argue whether the character of Arnold Friend, clearly the story's antagonist, represents
Satan in the story. Indeed, Arnold Friend is an allegorical devil figure for the main reason
that he tempts Connie, the protagonist, into riding off with him in his car.
Oates characterizes Arnold Friend at first glance as "a boy with shaggy, black hair,
in a convertible jalopy painted gold"(581). She lets the reader know that Arnold is not a
teenager when Connie begins to notice the features such as the painted eyelashes, his
shaggy hair which looked like a wig, and his stuffed boots; these features led her to believe
he was not a teenager, but in fact, much older. Oates does make Arnold out to be a
psychopathic stalker, but never objectively states the diabolical nature to his character.
In "Connie's Tambourine Man", a critical essay on the story, the authors write
about Arnold Friend: "There are indeed diabolical shades to Arnold just as Blake and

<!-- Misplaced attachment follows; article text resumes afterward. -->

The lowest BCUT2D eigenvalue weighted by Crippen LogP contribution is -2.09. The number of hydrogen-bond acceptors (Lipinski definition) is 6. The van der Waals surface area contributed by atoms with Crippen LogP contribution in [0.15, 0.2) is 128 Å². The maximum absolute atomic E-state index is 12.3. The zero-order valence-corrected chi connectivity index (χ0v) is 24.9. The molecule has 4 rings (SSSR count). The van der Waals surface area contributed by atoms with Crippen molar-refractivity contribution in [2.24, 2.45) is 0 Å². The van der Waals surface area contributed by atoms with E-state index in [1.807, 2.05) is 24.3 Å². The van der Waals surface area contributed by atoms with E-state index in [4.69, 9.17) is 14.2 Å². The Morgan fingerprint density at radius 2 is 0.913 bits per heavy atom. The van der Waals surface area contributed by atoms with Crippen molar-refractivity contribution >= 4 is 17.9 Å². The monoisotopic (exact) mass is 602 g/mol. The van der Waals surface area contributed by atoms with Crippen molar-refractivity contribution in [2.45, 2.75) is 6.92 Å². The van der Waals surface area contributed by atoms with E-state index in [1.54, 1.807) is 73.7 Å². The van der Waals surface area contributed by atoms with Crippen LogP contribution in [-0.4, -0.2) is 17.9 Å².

Shelley could see Milton's Satan a positive, attractive symbol of the poet, the religious
embodiment of creative energy, so we should also be sensitive to Arnold's multifaceted and
creative nature"(Tierce and Crafton 608).
Mike Tierce and John Michael Crafton suggest
that Arnold Friend is not a diabolical figure, but instead a religious and cultural savior.
On a more realistic note, Joyce M. Wegs argues the symbolism of Arnold Friend as
a Satan figure when she writes: "Arnold is far more a grotesque portrait of a psychopathic
killer masquerading as a teenager; he also has all the traditional, sinister traits of that arch
deceiver and source of grotesque terror, the devil"(616). She also writes about how the
author sets up the idea of a religious,